By David N. Leff

Ninety percent of the adult human brain consists of glial cells. The other 10 percent are neurons - which do the heavy mental lifting for which the brain is famous. The glia have long been put down as mere scaffolding cells that support the neurons, keeping them well fed with nutrients and managing their waste disposal. In fact, the very word "glia" - Greek for "glue" - suggests their presumed second-rate standing inside your skull.

But now scientists at Stanford University have raised the lowly glia up to something closer to parity with the neurons they serve. Today's Science, dated Jan. 26, 2001, tells the story of their redemption in an article titled: "Control of synapse number by glia." Its senior author is neurobiologist Ben Barres; its lead author is his postdoctoral fellow, Erik Ullian.

"What we found," Barres told BioWorld Today, "is that glia are necessary for the formation of functional synapses between neurons. This came as a huge surprise to us because people have long been thinking that neurons possess all the machinery necessary to form a synapse, and these glia - these astrocytes - are just sitting there and playing presumably passive roles, like preventing neurotransmitters from spilling over from one synapse to another. Whereas, what we're showing is that you have to have the glia there for formation of a functional synapse - essential for our neural circuitry.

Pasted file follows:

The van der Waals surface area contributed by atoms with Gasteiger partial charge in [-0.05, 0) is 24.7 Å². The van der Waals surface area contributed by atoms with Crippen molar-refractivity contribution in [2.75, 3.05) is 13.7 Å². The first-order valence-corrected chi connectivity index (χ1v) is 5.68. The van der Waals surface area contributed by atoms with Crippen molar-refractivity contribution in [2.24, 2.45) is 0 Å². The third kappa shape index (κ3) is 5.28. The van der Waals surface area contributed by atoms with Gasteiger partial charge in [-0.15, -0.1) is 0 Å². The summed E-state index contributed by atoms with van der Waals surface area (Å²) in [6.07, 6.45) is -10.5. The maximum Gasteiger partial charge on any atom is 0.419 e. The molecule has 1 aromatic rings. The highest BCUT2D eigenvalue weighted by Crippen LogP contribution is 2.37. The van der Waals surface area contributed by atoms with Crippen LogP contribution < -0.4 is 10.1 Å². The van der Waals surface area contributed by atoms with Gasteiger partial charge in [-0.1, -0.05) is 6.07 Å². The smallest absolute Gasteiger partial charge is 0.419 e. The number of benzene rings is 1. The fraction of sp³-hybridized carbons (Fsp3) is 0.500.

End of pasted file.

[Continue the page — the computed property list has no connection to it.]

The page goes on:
"Not only that," Barres added, "it further shows that once a synapse is formed, the glia are needed for its maintenance. And that implies the possibility that glia are also actively building and rebuilding the synapses that underlie learning and memory in the brain."

Synapses are infinitely narrow, nanometer-wide gaps or clefts across which neuronal axons route their electrochemical messages to the next neuron down the signaling line in the central nervous system - or to effector cells in the periphery, such as muscle receptors, which translate their message into action.

To demonstrate the novel notion that glia have a higher calling than just neuronal housekeeping, Ullian turned to the retinal ganglion cell (RGC) of rats. "Retinal ganglion cells," he told BioWorld Today, "are the only relay neurons in the retina of the eye. Unlike other neurons, they don't require glia for survival. RGCs project to an area in the brain's superior colliculus, where the target neurons are. There's an interesting developmental phenomenon that occurs," he noted, "where these RGCs project very early on to touching their target cells, but don't actually form synapses."

Rat's Retina Furnishes Glial Connection

"This means," Ullian explained, "that they're waiting around for some signal, and only then do they form all their synapses. And interestingly, the time that they're setting to form most of their mature synapses is the same time that glia are generated. In the animal's developmental process, it's one of the final steps in establishing the final circuitry for the visual system, which matures a week or so after birth. So what we did was look at both the synapses and the astrocytes - which hadn't been done before."